Overall, these results reinforce the basic substantive finding that women are vastly under-represented among Wikipedia editors.

Beyond Wikipedia, our paper describes a method online communities can adopt to estimate contributor demographics using opt-in surveys, but that is more credible than relying entirely on opt-in data. Advertising-intelligence firms like ComScore and Quantcast provide demographic data on the readership of an enormous proportion of websites. With these sources, almost any community can use our method (and source code) to replicate a similar analysis by: (1) surveying a community’s readers (or a random subset) with the same instrument used to survey contributors; (2) combining results for readers with reliable demographic data about the readership population from a credible source; (3) reweighting survey results using the method we describe.

Although our new estimates will not help us us close the gender gap in Wikipedia or address its troubling implications, they give us a better picture of the problem. Additionally, our method offers an improved tool to build a clearer demographic picture of other online communities in general.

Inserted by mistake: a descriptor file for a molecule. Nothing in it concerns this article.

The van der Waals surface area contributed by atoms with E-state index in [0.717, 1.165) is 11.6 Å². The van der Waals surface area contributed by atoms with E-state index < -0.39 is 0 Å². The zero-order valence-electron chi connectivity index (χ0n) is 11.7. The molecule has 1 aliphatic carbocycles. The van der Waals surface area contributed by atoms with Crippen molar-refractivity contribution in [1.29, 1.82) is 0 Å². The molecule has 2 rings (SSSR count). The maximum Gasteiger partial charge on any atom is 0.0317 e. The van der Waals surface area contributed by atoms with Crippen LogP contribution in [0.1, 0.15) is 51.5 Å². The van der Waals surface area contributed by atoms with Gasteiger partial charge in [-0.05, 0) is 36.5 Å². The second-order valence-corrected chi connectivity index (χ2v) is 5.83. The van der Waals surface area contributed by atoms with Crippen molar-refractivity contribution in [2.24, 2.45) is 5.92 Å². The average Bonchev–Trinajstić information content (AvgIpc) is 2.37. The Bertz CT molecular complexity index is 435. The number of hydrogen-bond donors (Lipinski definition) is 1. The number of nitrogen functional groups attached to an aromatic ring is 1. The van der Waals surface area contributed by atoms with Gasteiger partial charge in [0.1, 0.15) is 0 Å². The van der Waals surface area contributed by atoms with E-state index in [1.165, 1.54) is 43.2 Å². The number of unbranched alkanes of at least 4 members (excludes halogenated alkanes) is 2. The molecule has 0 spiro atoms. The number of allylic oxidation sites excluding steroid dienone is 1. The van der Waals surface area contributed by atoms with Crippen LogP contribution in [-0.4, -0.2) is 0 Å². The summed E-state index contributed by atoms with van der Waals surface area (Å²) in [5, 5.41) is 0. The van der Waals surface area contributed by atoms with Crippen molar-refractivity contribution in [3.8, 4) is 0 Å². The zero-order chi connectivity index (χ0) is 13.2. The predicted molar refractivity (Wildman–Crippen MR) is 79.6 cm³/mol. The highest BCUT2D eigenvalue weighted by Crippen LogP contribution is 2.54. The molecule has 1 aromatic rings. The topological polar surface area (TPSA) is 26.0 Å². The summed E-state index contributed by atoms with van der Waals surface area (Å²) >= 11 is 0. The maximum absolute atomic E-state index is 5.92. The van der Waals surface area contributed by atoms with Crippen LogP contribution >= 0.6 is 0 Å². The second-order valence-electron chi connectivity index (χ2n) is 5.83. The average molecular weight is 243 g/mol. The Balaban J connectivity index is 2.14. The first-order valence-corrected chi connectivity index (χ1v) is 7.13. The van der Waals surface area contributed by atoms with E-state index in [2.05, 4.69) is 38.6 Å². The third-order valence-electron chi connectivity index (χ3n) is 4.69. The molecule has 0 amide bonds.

Think big! What would it take to make crowdsourcing and crowdwork a more sustainable, fulfilling, and efficient sector of economic and social production? (photo by John McNabb, cc-by-nc-nd)

This weekend, Andrés and I attended the CrowdCamp Workshop at CHI in Austin, Texas. The workshop was structured a lot like a hackathon, with the objective being to work in teams to produce projects, papers, or research.

The group I worked with coalesced around a proposal made by Niki Kittur, who suggested that we envision how crowdsourcing and distributed work contribute to solving grand challenges, such as economic inequality and the ongoing impact of the 2008 financial crisis.

We then spent the better part of the weekend outlining an ambitious set of scenarios and goals for the future of crowdwork.

While many moments of our conversation were energizing, the most compelling aspects derived from the group’s shared desire to imagine crowdwork and distributed online collaboration as potentially something more than the specter of alienated, de-humanized piece-work that it is frequently depicted to be.

To spur our efforts, we used a provocative thought experiment: what it would take for crowdwork to facilitate fulfilling, creative, and sustainable livelihoods for us or our (hypothetical or real) children?